Likewise, it is appropriate and helpful to consider the Baby Jesus in the context of our new life in the Faith by virtue of the Holy Spirit in the Sacrament of Confirmation, by which we receive the many graces we will need to engage in this work of evangelization. Whereas Baptism is about personal redemption and initiation into the Church, Confirmation is about sanctification and joining in the Church's mission of being a witness for Christ, that is, loving Him and helping Him. Having received the fullness of the Holy Spirit in Confirmation, we are now better prepared to take the precious baby into our arms, to love and nurture Him and, like the shepherds and magi who will appear later, to make a gift to Him of ourselves.

And so, where do we see Christ at this moment? Yes, He is the King, but He is also the Baby. Right now, He is the baby in the womb, the God who is literally drawing on the human flesh and life of Mary for His own (human) survival. The baby who needs her, the baby who needs us.

As with the spousal relationship, which we are invited to now, but looks forward to our eschatological destiny in the New Jerusalem, we ought to focus our attention in the New Evangelization on a child-parent relationship, where we become like Mary and Joseph, allowing ourselves to be filled with the Holy Spirit so as to become pregnant with Jesus in the wombs of our hearts, and to thereafter carry Him in our arms wherever we go, so that others might come to know Him when we visit them, as so that they might hear Him speak to them, as Elizabeth and John the Baptist "heard" Jesus "speaking" from the womb of Mary at the Visitation.

God Comes to Us as a Baby in Need of Our Help
Homily of Pope Benedict XVI
Midnight Mass, Christmas 2006
“Be not afraid, for behold, I proclaim to you glad tidings of great joy that will be for all the people. For there is born to you this day in the city of David a Savior, who is Christ the Lord.” (Lk 2:10-11)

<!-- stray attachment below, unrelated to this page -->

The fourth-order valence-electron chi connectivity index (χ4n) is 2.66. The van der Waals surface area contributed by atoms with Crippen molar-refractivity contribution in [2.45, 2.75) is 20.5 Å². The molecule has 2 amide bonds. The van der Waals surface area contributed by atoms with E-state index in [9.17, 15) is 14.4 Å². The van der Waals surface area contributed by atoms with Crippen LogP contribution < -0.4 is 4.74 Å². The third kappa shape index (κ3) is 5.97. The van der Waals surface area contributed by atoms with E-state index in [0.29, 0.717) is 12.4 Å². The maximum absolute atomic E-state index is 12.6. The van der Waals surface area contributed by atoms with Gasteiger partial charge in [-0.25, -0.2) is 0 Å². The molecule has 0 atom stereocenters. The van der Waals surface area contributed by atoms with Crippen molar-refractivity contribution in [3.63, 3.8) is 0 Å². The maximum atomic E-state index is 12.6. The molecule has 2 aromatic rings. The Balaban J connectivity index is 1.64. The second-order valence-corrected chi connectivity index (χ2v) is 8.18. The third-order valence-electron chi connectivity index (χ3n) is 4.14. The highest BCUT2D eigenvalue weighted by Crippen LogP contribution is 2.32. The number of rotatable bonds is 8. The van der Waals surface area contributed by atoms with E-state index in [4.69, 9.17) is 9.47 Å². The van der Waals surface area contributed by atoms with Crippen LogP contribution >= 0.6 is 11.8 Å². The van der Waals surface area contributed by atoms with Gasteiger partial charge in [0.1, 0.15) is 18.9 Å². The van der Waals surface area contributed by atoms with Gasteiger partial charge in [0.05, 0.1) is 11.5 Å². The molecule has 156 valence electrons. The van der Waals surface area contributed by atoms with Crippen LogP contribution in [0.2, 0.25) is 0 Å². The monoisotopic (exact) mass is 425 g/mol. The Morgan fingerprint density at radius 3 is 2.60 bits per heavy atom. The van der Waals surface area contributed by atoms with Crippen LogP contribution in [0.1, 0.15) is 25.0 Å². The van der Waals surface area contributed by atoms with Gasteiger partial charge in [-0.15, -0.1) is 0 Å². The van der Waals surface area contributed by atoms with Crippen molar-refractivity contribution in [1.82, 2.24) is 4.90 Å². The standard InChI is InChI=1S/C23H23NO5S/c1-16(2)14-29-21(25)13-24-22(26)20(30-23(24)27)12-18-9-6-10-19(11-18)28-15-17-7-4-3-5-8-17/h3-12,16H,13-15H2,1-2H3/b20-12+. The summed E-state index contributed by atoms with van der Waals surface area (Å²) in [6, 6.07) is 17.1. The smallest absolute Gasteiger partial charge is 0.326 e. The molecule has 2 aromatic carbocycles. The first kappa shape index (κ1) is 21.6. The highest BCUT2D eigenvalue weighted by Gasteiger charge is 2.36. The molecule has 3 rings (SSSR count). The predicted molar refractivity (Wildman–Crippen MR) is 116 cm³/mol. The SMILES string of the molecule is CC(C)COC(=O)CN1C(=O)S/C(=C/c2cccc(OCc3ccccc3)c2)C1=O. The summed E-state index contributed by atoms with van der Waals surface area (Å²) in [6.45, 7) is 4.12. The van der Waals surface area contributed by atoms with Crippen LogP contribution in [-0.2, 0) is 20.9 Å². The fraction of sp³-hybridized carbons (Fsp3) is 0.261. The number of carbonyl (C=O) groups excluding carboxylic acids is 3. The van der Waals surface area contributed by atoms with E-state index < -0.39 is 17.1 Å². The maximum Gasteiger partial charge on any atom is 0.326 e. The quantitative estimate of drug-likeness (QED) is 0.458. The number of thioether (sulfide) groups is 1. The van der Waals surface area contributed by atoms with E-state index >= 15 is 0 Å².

Nothing miraculous, nothing extraordinary, nothing magnificent is given to the shepherds as a sign. All they will see is a child wrapped in swaddling clothes, one who, like all children, needs a mother’s care; a child born in a stable, who therefore lies not in a cradle but in a manger. God’s sign is the baby in need of help and in poverty. . . .

God’s sign is simplicity. God’s sign is the baby. God’s sign is that He makes Himself small for us. This is how He reigns. He does not come with power and outward splendor. He comes as a baby, defenseless and in need of our help. He does not want to overwhelm us with His strength. He takes away our fear of His greatness. He asks for our love: so He makes Himself a child. He wants nothing other from us than our love, through which we spontaneously learn to enter into His feelings, His thoughts and His will – we learn to live with Him and to practice with Him that humility of renunciation that belongs to the very essence of love. God made Himself small so that we could understand Him, welcome Him, and love Him. . . .